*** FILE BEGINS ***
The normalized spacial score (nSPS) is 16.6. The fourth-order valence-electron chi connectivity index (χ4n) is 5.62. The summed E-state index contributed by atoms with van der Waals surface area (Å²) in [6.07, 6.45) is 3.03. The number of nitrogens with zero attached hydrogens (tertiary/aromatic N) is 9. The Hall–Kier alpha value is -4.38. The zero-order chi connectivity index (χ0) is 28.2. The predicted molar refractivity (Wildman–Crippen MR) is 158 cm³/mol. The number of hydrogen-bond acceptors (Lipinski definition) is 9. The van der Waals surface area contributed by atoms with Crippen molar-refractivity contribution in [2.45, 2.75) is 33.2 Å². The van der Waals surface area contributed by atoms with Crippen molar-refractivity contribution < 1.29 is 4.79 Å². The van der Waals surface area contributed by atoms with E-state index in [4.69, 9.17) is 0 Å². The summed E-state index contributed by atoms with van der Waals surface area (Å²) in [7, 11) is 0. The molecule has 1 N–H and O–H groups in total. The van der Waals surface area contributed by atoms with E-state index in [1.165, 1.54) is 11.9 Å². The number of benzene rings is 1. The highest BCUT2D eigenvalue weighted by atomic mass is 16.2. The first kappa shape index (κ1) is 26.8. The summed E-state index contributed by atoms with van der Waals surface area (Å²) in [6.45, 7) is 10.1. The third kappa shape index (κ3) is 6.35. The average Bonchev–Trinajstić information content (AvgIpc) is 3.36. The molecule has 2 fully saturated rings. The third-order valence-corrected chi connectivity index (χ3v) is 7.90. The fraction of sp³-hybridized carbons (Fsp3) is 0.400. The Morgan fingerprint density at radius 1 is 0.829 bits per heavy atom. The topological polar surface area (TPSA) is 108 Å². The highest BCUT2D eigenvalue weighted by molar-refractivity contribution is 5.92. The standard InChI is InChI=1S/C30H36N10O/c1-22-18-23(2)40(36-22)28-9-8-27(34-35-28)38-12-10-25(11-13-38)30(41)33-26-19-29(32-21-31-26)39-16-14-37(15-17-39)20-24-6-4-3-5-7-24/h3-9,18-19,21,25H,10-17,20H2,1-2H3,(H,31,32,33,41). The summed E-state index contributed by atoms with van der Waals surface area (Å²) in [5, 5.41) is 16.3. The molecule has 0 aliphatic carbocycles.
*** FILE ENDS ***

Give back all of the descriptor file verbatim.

The normalized spacial score (nSPS) is 16.6. The fourth-order valence-electron chi connectivity index (χ4n) is 5.62. The summed E-state index contributed by atoms with van der Waals surface area (Å²) in [6.07, 6.45) is 3.03. The number of nitrogens with zero attached hydrogens (tertiary/aromatic N) is 9. The Hall–Kier alpha value is -4.38. The zero-order chi connectivity index (χ0) is 28.2. The predicted molar refractivity (Wildman–Crippen MR) is 158 cm³/mol. The number of hydrogen-bond acceptors (Lipinski definition) is 9. The van der Waals surface area contributed by atoms with Crippen molar-refractivity contribution in [2.45, 2.75) is 33.2 Å². The van der Waals surface area contributed by atoms with Crippen molar-refractivity contribution < 1.29 is 4.79 Å². The van der Waals surface area contributed by atoms with E-state index in [4.69, 9.17) is 0 Å². The summed E-state index contributed by atoms with van der Waals surface area (Å²) in [7, 11) is 0. The molecule has 1 N–H and O–H groups in total. The van der Waals surface area contributed by atoms with E-state index in [1.165, 1.54) is 11.9 Å². The number of benzene rings is 1. The highest BCUT2D eigenvalue weighted by atomic mass is 16.2. The first kappa shape index (κ1) is 26.8. The summed E-state index contributed by atoms with van der Waals surface area (Å²) in [6.45, 7) is 10.1. The third kappa shape index (κ3) is 6.35. The average Bonchev–Trinajstić information content (AvgIpc) is 3.36. The molecule has 2 fully saturated rings. The third-order valence-corrected chi connectivity index (χ3v) is 7.90. The fraction of sp³-hybridized carbons (Fsp3) is 0.400. The Morgan fingerprint density at radius 1 is 0.829 bits per heavy atom. The topological polar surface area (TPSA) is 108 Å². The highest BCUT2D eigenvalue weighted by molar-refractivity contribution is 5.92. The standard InChI is InChI=1S/C30H36N10O/c1-22-18-23(2)40(36-22)28-9-8-27(34-35-28)38-12-10-25(11-13-38)30(41)33-26-19-29(32-21-31-26)39-16-14-37(15-17-39)20-24-6-4-3-5-7-24/h3-9,18-19,21,25H,10-17,20H2,1-2H3,(H,31,32,33,41). The summed E-state index contributed by atoms with van der Waals surface area (Å²) in [5, 5.41) is 16.3. The molecule has 0 aliphatic carbocycles.